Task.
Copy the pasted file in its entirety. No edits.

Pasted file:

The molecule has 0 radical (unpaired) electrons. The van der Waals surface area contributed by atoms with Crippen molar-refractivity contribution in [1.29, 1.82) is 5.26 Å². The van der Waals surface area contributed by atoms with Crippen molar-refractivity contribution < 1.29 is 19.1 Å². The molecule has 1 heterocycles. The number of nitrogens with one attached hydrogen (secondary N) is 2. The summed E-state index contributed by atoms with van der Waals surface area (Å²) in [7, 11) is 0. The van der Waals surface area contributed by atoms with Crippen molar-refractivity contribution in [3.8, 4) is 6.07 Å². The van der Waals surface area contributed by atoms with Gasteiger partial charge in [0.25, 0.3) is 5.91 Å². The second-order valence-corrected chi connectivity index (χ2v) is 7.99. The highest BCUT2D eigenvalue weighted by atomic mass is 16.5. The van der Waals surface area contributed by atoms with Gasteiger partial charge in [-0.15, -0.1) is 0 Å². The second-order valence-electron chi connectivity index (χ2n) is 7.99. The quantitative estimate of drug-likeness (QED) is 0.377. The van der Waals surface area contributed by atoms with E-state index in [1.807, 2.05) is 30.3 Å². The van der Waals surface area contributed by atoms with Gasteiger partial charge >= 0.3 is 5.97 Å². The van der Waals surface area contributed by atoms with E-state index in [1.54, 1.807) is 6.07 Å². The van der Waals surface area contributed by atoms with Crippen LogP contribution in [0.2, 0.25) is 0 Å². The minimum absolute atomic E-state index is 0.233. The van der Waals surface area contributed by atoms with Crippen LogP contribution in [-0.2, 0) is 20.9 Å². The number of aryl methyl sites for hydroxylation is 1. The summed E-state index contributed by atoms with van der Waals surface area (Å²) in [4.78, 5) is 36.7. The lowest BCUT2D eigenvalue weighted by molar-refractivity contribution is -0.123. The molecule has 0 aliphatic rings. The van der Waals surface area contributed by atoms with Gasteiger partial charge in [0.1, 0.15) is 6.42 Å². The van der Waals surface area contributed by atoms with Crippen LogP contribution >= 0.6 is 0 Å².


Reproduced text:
The molecule has 0 radical (unpaired) electrons. The van der Waals surface area contributed by atoms with Crippen molar-refractivity contribution in [1.29, 1.82) is 5.26 Å². The van der Waals surface area contributed by atoms with Crippen molar-refractivity contribution < 1.29 is 19.1 Å². The molecule has 1 heterocycles. The number of nitrogens with one attached hydrogen (secondary N) is 2. The summed E-state index contributed by atoms with van der Waals surface area (Å²) in [7, 11) is 0. The van der Waals surface area contributed by atoms with Crippen molar-refractivity contribution in [3.8, 4) is 6.07 Å². The van der Waals surface area contributed by atoms with Gasteiger partial charge in [0.25, 0.3) is 5.91 Å². The second-order valence-corrected chi connectivity index (χ2v) is 7.99. The highest BCUT2D eigenvalue weighted by atomic mass is 16.5. The van der Waals surface area contributed by atoms with Gasteiger partial charge in [-0.15, -0.1) is 0 Å². The second-order valence-electron chi connectivity index (χ2n) is 7.99. The quantitative estimate of drug-likeness (QED) is 0.377. The van der Waals surface area contributed by atoms with E-state index in [1.807, 2.05) is 30.3 Å². The van der Waals surface area contributed by atoms with Gasteiger partial charge >= 0.3 is 5.97 Å². The van der Waals surface area contributed by atoms with E-state index in [1.54, 1.807) is 6.07 Å². The van der Waals surface area contributed by atoms with Crippen LogP contribution in [0.2, 0.25) is 0 Å². The minimum absolute atomic E-state index is 0.233. The van der Waals surface area contributed by atoms with Crippen LogP contribution in [-0.2, 0) is 20.9 Å². The number of aryl methyl sites for hydroxylation is 1. The summed E-state index contributed by atoms with van der Waals surface area (Å²) in [4.78, 5) is 36.7. The lowest BCUT2D eigenvalue weighted by molar-refractivity contribution is -0.123. The molecule has 0 aliphatic rings. The van der Waals surface area contributed by atoms with Gasteiger partial charge in [0.1, 0.15) is 6.42 Å². The van der Waals surface area contributed by atoms with Crippen LogP contribution >= 0.6 is 0 Å².